The city has published a list of proposed locations for cannabis retail locations in Edmonton. Applicants include representatives with larger chains to smaller, independent businesses along Whyte Avenue.
The proposed venues are simply expressions of interest and have not been approved by the city yet. The locations were submitted by the interested operators and the order of application appointments with city officers was randomly selected.
“Locations will be approved only after an individual technical review of the development permit application for that location is undertaken and confirmed to meet the requirements of the zoning bylaw,” the city said in a news release Friday.
Scroll down to read the full list of proposed Edmonton cannabis locations.
The people on the list have been sent an email with their appointment time.
“They’ll show up, they’ll submit their permit application — which should include the application forms, some plans and their fees,” city planner Calvin Chan said.
“Once they’ve submitted that application, our development officers will go back and do a technical review and that will determine whether a location is appropriate or not and they will either issue or refuse the permit.”
The only requirement of this first step is that the suggested location is in a permitted zone.
Watch: Marijuana is set to become legal across Canada on Oct. 17. Is Edmonton ready? As Vinesh Pratap reports, the seeds of this emerging industry are quickly taking root.
“The actual application will determine whether it’s too close to a sensitive use area (i.e. school) or too close to another store,” Chan said.
He couldn’t estimate how many of the 242 proposed locations might be approved and result in a retail cannabis store, adding that will depend on the quality of the application.
“There are still steps they have to take before they can start operating and they can’t start selling product until it’s legalized after October 17.”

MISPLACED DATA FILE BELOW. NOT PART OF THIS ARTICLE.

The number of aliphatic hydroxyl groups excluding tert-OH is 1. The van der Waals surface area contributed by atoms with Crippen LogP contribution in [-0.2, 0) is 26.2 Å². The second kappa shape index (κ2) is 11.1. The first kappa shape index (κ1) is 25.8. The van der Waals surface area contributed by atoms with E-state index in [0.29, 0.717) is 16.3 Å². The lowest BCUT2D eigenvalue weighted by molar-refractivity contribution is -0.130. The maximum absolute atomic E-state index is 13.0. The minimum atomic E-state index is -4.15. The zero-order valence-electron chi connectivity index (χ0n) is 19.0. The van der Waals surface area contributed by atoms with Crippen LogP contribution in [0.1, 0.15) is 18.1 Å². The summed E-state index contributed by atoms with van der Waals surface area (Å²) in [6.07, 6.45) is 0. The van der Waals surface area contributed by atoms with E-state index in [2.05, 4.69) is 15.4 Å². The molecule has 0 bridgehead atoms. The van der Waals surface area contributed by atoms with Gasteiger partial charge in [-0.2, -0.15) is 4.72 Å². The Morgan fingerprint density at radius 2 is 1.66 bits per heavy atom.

The proposed location list includes several applications from Kerry Rempel, vice-president of real estate acquisitions for Liquor Depot; multiple from Mark Fitton, whose company UrbanSparq Hospitality owns Knoxville’s Tavern and The Pint.
There are a number of applications from John Radostits, philanthropist and head of the Radco group of companies; two from Victor Lillo, with a corresponding address for Lillo’s Music on Whyte Avenue; and one application from Alex Russo accompanying the address of Russo Hair Design located just off Whyte Avenue.
Anecdotally, the city has seen a few local businesses in popular locations like Whyte Avenue that may be interested in switching their focus to the cannabis market.
“We didn’t look at them specifically in numbers,” Chan said. “We have identified that there are certainly existing businesses that are looking to change.”
National Access Cannabis was also listed as an applicant eight times.
Watch: A former bank on Edmonton’s Whyte Avenue is being converted into a National Access Cannabis store. At the helm? A former RCMP officer. Jennifer Crosby reports.
Several of the applicants’ names and addresses were listed as “not available,” meaning they didn’t give the city permission to release that information publicly, Chan explained.
Other applicants were all about the name and certainly appeared to have the creative juices flowing with monikers like “Fire and Flower Inc,” “Alternative Greens,” “Spirit Leaf,” “Doctor Green Cannabis Corporation,” “Canna Cabana” and “Green Space Inc.”
Anyone who is interested in applying for a development permit for cannabis retail who hasn’t done so yet will get another chance.
“We anticipate that will probably happen late summer early fall and it would be just like any other development permit application where they come to the Edmonton Service Centre and apply on a first-come, first-served basis,” Chan said.
Starting Thursday, June 28, the city will post online a list of development permit applications for cannabis retail store locations.
Earlier this week the city published a job posting for a communications advisor – cannabis legalization. The posting said it was a permanent position that has funding for three years.
The job description includes public relations initiatives as well as media relations.
Watch below: Should Edmonton taxpayers be on the hook for the costs dealing with soon-to-be-legal marijuana? As Vinesh Pratap reports, some reluctant decisions were made at City Hall Tuesday.